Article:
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Title: Welcome to the machine? :changing music industry value frameworks and the key characteristics of new music industry business models
Authors: Berry, Joanna
Issue Date: 2011
Publisher: Newcastle University
Abstract: This thesis examines changing value frameworks in the early 21st Century music industry, and the key characteristics of successful new music industry business models. Traditional music industry business models were built upon a linear value chain in which the record label had control over most if not all of the value adding and creating processes, in particular manufacture, reproduction, distribution and promotion. Artists without a contract with a record label faced significant challenges in generating sufficient funds to support investment in these capital intensive and expensive processes, in order to get their music distributed to a commercial audience. New technologies introduced at the end of the 20th Century and in the first decade of the 21st Century changed the environment within which record labels conducted the business of music, making it harder for them to capture value from their ownership of copyright. These technologies reduced the capital costs of creating, manufacturing, reproducing and distributing music and thus significantly lowered the barriers to entry of the music industry for individual and own-label artists. In parallel, new technologies gave simple and free access to music for a large audience of digitally connected consumers. This combination of factors resulted in a turbulent environment within which record labels and artists have experimented with new ways to derive value from this changing landscape. This dissertation proposes a new music industry value framework and proves the various linkages and relationships throughout the framework. Music industry business models are decomposed using Osterwalder’s business model ontology, in which is embedded the new value framework. This analysis reveals key characteristics of successful music industry business models. The dissertation concludes with recommendations for the application of these characteristics for the benefit of consumers, artists and record labels in the early 21st Century music industry.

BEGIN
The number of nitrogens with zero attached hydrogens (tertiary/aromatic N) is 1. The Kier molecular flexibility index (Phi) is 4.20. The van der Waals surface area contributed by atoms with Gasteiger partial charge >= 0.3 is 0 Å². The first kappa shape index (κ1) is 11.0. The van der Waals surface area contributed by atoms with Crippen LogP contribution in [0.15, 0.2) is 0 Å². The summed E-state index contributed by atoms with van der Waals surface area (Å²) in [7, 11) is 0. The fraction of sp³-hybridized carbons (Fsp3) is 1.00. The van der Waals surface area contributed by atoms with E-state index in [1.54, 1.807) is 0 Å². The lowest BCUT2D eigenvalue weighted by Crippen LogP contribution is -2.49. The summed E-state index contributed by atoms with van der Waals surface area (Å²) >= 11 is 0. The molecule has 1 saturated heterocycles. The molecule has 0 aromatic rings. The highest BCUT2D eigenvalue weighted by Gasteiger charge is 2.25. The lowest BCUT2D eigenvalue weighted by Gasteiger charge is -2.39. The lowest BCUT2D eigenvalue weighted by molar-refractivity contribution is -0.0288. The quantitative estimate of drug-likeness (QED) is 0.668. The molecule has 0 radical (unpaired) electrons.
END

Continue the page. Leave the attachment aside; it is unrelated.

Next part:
Description: PhD Thesis
Appears in Collections:Newcastle University Business School

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